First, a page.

argyrophilic grain disease

argyrophilic grain disease

A common (5% of all dementias) sporadic neurodegenerative disease (tauopathy) of old age which is characterised by argyrophilic grains (AGs—dendritic-derived appendages) seen by Golgi stains, and pre-tangle neurons in the limbic system, which contain hyperphosphorylated 4R tau. Hyperphosphorylated tau also accumulates in oligodendroglia and limbic astrocytes.
Clinical findings Largely depend on the extent of AGs and other associated tauopathies, e.g., Alzheimer's disease, progressive supranuclear palsy, corticobasal degeneration, and synucleinopathies.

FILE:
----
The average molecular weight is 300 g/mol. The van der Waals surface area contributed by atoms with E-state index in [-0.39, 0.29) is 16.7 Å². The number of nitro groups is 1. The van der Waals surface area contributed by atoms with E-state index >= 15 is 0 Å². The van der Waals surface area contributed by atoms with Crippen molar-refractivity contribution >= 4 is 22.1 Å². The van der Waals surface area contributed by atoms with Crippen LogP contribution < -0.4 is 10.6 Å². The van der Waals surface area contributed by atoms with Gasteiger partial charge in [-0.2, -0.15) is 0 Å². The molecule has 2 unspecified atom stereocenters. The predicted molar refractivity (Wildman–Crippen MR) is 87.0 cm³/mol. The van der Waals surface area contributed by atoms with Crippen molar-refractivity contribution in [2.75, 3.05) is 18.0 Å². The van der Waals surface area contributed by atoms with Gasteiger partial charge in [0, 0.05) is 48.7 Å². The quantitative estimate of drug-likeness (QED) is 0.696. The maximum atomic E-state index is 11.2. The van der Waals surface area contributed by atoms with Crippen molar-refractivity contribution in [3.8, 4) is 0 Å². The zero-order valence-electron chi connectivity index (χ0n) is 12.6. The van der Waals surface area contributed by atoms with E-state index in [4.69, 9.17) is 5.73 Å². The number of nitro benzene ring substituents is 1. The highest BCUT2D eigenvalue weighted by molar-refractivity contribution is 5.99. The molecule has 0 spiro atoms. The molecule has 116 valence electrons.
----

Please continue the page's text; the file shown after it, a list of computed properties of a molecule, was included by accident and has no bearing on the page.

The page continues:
References in periodicals archive ?
The following findings do not exclude the application of CARTS terminology for reasons that are further clarified below: the absence of morphologic HS (although frequently present), the absence of severe cerebral arteriolosclerosis (although frequently present), and/or the presence of other degenerative brain diseases, including [alpha]-synucleinopathies, and non-AD tauopathies, such as PART, progressive supranuclear palsy, and argyrophilic grain disease.
9,30) In other words, in the "oldest old" population, additional substrates of cognitive impairment must be considered (eg, vascular brain injury, HS and CARTS, argyrophilic grain disease, and PART).
No hereditary form of argyrophilic grain disease (AGD) has been described to date.